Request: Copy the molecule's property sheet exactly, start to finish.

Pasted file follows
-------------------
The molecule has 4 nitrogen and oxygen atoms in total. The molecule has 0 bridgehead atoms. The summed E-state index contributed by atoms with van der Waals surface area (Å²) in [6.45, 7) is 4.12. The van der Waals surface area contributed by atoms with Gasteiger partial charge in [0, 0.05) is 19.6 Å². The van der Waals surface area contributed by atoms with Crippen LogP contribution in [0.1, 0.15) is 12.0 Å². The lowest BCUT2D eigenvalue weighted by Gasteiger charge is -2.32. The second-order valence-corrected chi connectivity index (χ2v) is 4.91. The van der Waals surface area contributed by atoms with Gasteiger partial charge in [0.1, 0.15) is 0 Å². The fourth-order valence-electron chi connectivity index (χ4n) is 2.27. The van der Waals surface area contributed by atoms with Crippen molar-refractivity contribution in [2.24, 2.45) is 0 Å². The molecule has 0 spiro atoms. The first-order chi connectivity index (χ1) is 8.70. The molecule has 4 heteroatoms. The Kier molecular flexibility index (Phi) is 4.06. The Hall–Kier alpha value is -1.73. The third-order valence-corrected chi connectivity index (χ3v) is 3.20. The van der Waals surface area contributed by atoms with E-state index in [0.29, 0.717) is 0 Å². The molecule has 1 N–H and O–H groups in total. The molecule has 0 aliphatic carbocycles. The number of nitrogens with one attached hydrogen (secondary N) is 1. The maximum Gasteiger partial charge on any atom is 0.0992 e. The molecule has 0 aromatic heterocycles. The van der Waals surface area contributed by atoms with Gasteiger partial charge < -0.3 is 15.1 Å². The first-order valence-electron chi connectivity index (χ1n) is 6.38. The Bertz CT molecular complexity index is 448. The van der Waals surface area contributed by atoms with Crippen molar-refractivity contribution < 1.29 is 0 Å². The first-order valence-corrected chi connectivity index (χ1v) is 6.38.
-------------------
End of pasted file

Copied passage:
The molecule has 4 nitrogen and oxygen atoms in total. The molecule has 0 bridgehead atoms. The summed E-state index contributed by atoms with van der Waals surface area (Å²) in [6.45, 7) is 4.12. The van der Waals surface area contributed by atoms with Gasteiger partial charge in [0, 0.05) is 19.6 Å². The van der Waals surface area contributed by atoms with Crippen LogP contribution in [0.1, 0.15) is 12.0 Å². The lowest BCUT2D eigenvalue weighted by Gasteiger charge is -2.32. The second-order valence-corrected chi connectivity index (χ2v) is 4.91. The van der Waals surface area contributed by atoms with Gasteiger partial charge in [0.1, 0.15) is 0 Å². The fourth-order valence-electron chi connectivity index (χ4n) is 2.27. The van der Waals surface area contributed by atoms with Crippen molar-refractivity contribution in [2.24, 2.45) is 0 Å². The molecule has 0 spiro atoms. The first-order chi connectivity index (χ1) is 8.70. The molecule has 4 heteroatoms. The Kier molecular flexibility index (Phi) is 4.06. The Hall–Kier alpha value is -1.73. The third-order valence-corrected chi connectivity index (χ3v) is 3.20. The van der Waals surface area contributed by atoms with E-state index in [0.29, 0.717) is 0 Å². The molecule has 1 N–H and O–H groups in total. The molecule has 0 aliphatic carbocycles. The number of nitrogens with one attached hydrogen (secondary N) is 1. The maximum Gasteiger partial charge on any atom is 0.0992 e. The molecule has 0 aromatic heterocycles. The van der Waals surface area contributed by atoms with Gasteiger partial charge < -0.3 is 15.1 Å². The first-order valence-electron chi connectivity index (χ1n) is 6.38. The Bertz CT molecular complexity index is 448. The van der Waals surface area contributed by atoms with Crippen molar-refractivity contribution < 1.29 is 0 Å². The first-order valence-corrected chi connectivity index (χ1v) is 6.38.